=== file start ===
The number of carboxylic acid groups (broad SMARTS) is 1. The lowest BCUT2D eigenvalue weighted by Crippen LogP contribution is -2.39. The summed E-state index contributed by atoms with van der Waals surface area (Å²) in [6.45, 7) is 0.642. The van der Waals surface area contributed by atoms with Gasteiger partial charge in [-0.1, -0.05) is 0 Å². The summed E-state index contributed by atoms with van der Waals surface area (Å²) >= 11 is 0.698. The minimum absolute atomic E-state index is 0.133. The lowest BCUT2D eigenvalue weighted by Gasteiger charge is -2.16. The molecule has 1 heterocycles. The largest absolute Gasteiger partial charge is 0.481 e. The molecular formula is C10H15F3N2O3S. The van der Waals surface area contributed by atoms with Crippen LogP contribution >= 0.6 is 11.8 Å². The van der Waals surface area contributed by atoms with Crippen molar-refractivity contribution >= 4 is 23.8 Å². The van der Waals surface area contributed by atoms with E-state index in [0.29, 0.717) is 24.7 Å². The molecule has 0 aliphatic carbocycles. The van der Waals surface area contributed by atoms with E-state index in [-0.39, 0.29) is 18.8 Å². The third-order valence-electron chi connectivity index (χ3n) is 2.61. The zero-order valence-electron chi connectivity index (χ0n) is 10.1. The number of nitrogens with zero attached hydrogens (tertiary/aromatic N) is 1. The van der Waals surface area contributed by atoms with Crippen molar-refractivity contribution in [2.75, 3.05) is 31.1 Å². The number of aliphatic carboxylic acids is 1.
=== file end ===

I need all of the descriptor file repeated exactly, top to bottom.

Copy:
The number of carboxylic acid groups (broad SMARTS) is 1. The lowest BCUT2D eigenvalue weighted by Crippen LogP contribution is -2.39. The summed E-state index contributed by atoms with van der Waals surface area (Å²) in [6.45, 7) is 0.642. The van der Waals surface area contributed by atoms with Gasteiger partial charge in [-0.1, -0.05) is 0 Å². The summed E-state index contributed by atoms with van der Waals surface area (Å²) >= 11 is 0.698. The minimum absolute atomic E-state index is 0.133. The lowest BCUT2D eigenvalue weighted by Gasteiger charge is -2.16. The molecule has 1 heterocycles. The largest absolute Gasteiger partial charge is 0.481 e. The molecular formula is C10H15F3N2O3S. The van der Waals surface area contributed by atoms with Crippen LogP contribution >= 0.6 is 11.8 Å². The van der Waals surface area contributed by atoms with Crippen molar-refractivity contribution >= 4 is 23.8 Å². The van der Waals surface area contributed by atoms with E-state index in [0.29, 0.717) is 24.7 Å². The molecule has 0 aliphatic carbocycles. The van der Waals surface area contributed by atoms with E-state index in [-0.39, 0.29) is 18.8 Å². The third-order valence-electron chi connectivity index (χ3n) is 2.61. The zero-order valence-electron chi connectivity index (χ0n) is 10.1. The number of nitrogens with zero attached hydrogens (tertiary/aromatic N) is 1. The van der Waals surface area contributed by atoms with Crippen molar-refractivity contribution in [2.75, 3.05) is 31.1 Å². The number of aliphatic carboxylic acids is 1.